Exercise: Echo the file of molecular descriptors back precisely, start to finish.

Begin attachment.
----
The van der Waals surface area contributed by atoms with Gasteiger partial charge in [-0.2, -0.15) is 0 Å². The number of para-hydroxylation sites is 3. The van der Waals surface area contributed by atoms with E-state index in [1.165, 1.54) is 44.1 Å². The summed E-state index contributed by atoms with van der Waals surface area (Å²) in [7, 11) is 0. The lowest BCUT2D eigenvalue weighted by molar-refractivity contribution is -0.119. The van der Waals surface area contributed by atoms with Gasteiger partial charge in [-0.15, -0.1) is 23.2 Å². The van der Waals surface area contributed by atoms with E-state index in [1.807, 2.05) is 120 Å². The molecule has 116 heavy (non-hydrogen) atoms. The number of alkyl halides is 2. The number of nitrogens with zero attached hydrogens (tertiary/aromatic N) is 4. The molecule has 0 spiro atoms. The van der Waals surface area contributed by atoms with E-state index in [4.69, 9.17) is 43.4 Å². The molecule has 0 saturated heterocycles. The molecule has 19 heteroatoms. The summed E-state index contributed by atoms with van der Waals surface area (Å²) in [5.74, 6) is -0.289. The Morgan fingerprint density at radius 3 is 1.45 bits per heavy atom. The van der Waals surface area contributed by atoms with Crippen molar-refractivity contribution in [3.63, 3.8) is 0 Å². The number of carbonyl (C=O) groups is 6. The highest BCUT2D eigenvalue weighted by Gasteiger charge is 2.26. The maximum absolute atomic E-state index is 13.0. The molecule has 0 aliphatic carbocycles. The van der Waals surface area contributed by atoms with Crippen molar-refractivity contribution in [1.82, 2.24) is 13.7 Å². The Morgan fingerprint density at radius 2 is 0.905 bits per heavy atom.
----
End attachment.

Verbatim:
The van der Waals surface area contributed by atoms with Gasteiger partial charge in [-0.2, -0.15) is 0 Å². The number of para-hydroxylation sites is 3. The van der Waals surface area contributed by atoms with E-state index in [1.165, 1.54) is 44.1 Å². The summed E-state index contributed by atoms with van der Waals surface area (Å²) in [7, 11) is 0. The lowest BCUT2D eigenvalue weighted by molar-refractivity contribution is -0.119. The van der Waals surface area contributed by atoms with Gasteiger partial charge in [-0.15, -0.1) is 23.2 Å². The van der Waals surface area contributed by atoms with E-state index in [1.807, 2.05) is 120 Å². The molecule has 116 heavy (non-hydrogen) atoms. The number of alkyl halides is 2. The number of nitrogens with zero attached hydrogens (tertiary/aromatic N) is 4. The molecule has 0 spiro atoms. The van der Waals surface area contributed by atoms with E-state index in [4.69, 9.17) is 43.4 Å². The molecule has 0 saturated heterocycles. The molecule has 19 heteroatoms. The summed E-state index contributed by atoms with van der Waals surface area (Å²) in [5.74, 6) is -0.289. The Morgan fingerprint density at radius 3 is 1.45 bits per heavy atom. The van der Waals surface area contributed by atoms with Crippen molar-refractivity contribution in [3.63, 3.8) is 0 Å². The number of carbonyl (C=O) groups is 6. The highest BCUT2D eigenvalue weighted by Gasteiger charge is 2.26. The maximum absolute atomic E-state index is 13.0. The molecule has 0 aliphatic carbocycles. The van der Waals surface area contributed by atoms with Crippen molar-refractivity contribution in [1.82, 2.24) is 13.7 Å². The Morgan fingerprint density at radius 2 is 0.905 bits per heavy atom.